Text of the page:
I love the three years of Kinder I have taught...but the academic stress on my kiddos is too much. I'm planning on moving up a few grades. If I have to stress academics...I'd rather be in a grade where it is more appropriate!
     
  22. KinderCowgirl

    KinderCowgirl Phenom

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    Our district had a huge literacy push this year. One of the mandates that came out of it was - Kinders to be reading 40 words per minute by May. 1st Grade was only 60 words (I think it's much easier to go from 40-60 in a year, than from zero - many kids come in not knowing letters and sounds - to 40 words). I can't even find fluency passages to test my kids with in Kinder - no one makes them!

    I get a lot of flack for even doing workstations! I have the reputation with other teachers who tell future parents to beware if their kids end up in my class-- because my kids "play" all day. I also do art (heaven forbid!)- I have to justify it all the time because the curriculum our district uses doesn't have art objectives ( I just have them write about what they make). Oh yeah, we have standardized testing in January as well that they are supposed to be prepared for.

    I really worry about not only the lack of social skills these kids will end up with but also the lack of creativity!
     
  23. chicagoturtle

    chicagoturtle Fanatic

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    It is trickling down to pre-k too.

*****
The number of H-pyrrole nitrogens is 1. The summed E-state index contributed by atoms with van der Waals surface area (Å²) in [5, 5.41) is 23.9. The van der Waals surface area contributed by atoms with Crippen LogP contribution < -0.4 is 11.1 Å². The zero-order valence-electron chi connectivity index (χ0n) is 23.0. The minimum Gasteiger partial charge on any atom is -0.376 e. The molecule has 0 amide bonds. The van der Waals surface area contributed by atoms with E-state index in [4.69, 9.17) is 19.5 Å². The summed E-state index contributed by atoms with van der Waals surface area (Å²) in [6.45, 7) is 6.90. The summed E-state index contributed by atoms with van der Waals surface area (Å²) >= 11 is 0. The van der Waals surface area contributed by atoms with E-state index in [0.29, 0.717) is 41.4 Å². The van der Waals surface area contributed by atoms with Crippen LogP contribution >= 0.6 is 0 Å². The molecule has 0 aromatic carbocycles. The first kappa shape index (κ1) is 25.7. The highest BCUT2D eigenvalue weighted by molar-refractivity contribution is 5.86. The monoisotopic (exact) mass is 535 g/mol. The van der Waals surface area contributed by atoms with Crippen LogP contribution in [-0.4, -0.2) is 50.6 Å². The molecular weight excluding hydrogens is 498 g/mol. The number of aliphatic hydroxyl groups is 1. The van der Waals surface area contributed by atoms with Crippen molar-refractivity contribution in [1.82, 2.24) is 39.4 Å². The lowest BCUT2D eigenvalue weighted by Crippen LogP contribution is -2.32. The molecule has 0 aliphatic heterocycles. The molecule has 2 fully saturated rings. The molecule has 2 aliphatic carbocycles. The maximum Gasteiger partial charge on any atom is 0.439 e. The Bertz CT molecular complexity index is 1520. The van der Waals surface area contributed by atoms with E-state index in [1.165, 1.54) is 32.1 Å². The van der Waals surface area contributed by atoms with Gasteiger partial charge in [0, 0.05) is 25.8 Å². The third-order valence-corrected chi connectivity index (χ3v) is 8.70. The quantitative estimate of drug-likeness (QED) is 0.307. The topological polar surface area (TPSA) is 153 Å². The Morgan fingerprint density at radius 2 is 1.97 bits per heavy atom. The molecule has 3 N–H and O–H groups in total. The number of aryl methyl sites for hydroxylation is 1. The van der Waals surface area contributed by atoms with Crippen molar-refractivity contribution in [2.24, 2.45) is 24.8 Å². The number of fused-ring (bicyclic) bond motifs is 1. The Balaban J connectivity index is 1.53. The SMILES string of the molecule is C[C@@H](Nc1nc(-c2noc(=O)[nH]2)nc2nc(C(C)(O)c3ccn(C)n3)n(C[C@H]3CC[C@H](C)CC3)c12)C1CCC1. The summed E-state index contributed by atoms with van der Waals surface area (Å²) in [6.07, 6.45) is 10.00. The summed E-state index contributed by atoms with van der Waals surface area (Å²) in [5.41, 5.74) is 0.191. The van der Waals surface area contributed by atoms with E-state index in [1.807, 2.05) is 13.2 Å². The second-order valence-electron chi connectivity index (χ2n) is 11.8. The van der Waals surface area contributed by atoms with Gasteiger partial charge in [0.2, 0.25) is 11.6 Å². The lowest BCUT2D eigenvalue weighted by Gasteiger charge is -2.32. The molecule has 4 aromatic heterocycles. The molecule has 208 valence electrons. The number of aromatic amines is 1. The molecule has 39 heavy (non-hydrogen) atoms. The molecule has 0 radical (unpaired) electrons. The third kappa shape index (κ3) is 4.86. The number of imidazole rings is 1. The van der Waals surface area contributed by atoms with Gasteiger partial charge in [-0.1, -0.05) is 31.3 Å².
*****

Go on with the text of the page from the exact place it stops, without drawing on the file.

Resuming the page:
Here in Chicago we have scripted curriculums at most of our pre-k programs. (Many teachers get away with not using them!- but... they are there - and are very expensive).
    I opened my mouth real wide last year - when I asked why we were teaching sight words to three year olds, especially those with identified disabilities and 1 - 2 year delays. I'm not sure they liked that but well it happened.
     
  24. DHE

    DHE Connoisseur

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    That is very crazy:dizzy::dizzy::dizzy::dizzy:
     
  25. cutNglue

    cutNglue Magnifico

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    I was waiting for someone to pick up on Rainstorms post. That IS crazy!
     
  26. kteachone

    kteachone Companion

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    There are many things on my report card that I don't agree with. Why do 5/6 yr olds need to know what a cube/sphere is? Capacity? Seriously. Some of our standards are ridiculous.
     
  27. punchinello

    punchinello Comrade

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    I just posted on the General Education forum, but here you are already talking about it! LOL